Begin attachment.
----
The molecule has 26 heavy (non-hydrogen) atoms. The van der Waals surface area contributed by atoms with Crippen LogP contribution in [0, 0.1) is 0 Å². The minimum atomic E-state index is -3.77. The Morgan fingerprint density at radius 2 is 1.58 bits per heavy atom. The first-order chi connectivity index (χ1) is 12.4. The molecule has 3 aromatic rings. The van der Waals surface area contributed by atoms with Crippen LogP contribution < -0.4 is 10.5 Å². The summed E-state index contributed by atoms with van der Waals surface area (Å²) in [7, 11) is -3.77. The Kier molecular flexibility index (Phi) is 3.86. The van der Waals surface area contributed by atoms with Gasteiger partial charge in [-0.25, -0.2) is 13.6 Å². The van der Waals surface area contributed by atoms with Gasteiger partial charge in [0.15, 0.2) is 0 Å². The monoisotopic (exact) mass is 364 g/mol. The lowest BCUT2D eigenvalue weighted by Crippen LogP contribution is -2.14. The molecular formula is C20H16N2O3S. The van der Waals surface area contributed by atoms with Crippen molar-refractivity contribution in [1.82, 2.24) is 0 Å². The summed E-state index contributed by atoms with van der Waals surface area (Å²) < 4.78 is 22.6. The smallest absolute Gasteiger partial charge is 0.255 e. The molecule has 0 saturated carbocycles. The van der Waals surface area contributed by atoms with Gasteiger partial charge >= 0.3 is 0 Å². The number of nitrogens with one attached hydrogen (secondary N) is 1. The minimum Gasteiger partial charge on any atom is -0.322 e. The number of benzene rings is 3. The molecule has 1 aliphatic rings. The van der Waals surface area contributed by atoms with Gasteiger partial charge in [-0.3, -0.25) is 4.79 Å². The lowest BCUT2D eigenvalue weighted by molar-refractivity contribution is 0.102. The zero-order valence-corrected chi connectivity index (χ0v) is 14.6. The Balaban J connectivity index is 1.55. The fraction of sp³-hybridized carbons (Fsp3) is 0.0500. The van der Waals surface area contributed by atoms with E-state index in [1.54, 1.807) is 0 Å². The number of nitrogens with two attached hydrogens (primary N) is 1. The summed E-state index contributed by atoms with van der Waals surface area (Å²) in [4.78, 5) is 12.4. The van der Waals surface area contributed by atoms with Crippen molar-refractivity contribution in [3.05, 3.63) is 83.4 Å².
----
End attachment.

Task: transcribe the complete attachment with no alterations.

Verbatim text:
The molecule has 26 heavy (non-hydrogen) atoms. The van der Waals surface area contributed by atoms with Crippen LogP contribution in [0, 0.1) is 0 Å². The minimum atomic E-state index is -3.77. The Morgan fingerprint density at radius 2 is 1.58 bits per heavy atom. The first-order chi connectivity index (χ1) is 12.4. The molecule has 3 aromatic rings. The van der Waals surface area contributed by atoms with Crippen LogP contribution < -0.4 is 10.5 Å². The summed E-state index contributed by atoms with van der Waals surface area (Å²) in [7, 11) is -3.77. The Kier molecular flexibility index (Phi) is 3.86. The van der Waals surface area contributed by atoms with Gasteiger partial charge in [-0.25, -0.2) is 13.6 Å². The van der Waals surface area contributed by atoms with Gasteiger partial charge in [0.15, 0.2) is 0 Å². The monoisotopic (exact) mass is 364 g/mol. The lowest BCUT2D eigenvalue weighted by Crippen LogP contribution is -2.14. The molecular formula is C20H16N2O3S. The van der Waals surface area contributed by atoms with Crippen molar-refractivity contribution in [1.82, 2.24) is 0 Å². The summed E-state index contributed by atoms with van der Waals surface area (Å²) < 4.78 is 22.6. The smallest absolute Gasteiger partial charge is 0.255 e. The molecule has 0 saturated carbocycles. The van der Waals surface area contributed by atoms with Gasteiger partial charge >= 0.3 is 0 Å². The number of nitrogens with one attached hydrogen (secondary N) is 1. The minimum Gasteiger partial charge on any atom is -0.322 e. The number of benzene rings is 3. The molecule has 1 aliphatic rings. The van der Waals surface area contributed by atoms with Gasteiger partial charge in [-0.3, -0.25) is 4.79 Å². The lowest BCUT2D eigenvalue weighted by molar-refractivity contribution is 0.102. The zero-order valence-corrected chi connectivity index (χ0v) is 14.6. The Balaban J connectivity index is 1.55. The fraction of sp³-hybridized carbons (Fsp3) is 0.0500. The van der Waals surface area contributed by atoms with E-state index in [1.54, 1.807) is 0 Å². The number of nitrogens with two attached hydrogens (primary N) is 1. The summed E-state index contributed by atoms with van der Waals surface area (Å²) in [4.78, 5) is 12.4. The van der Waals surface area contributed by atoms with Crippen molar-refractivity contribution in [3.05, 3.63) is 83.4 Å².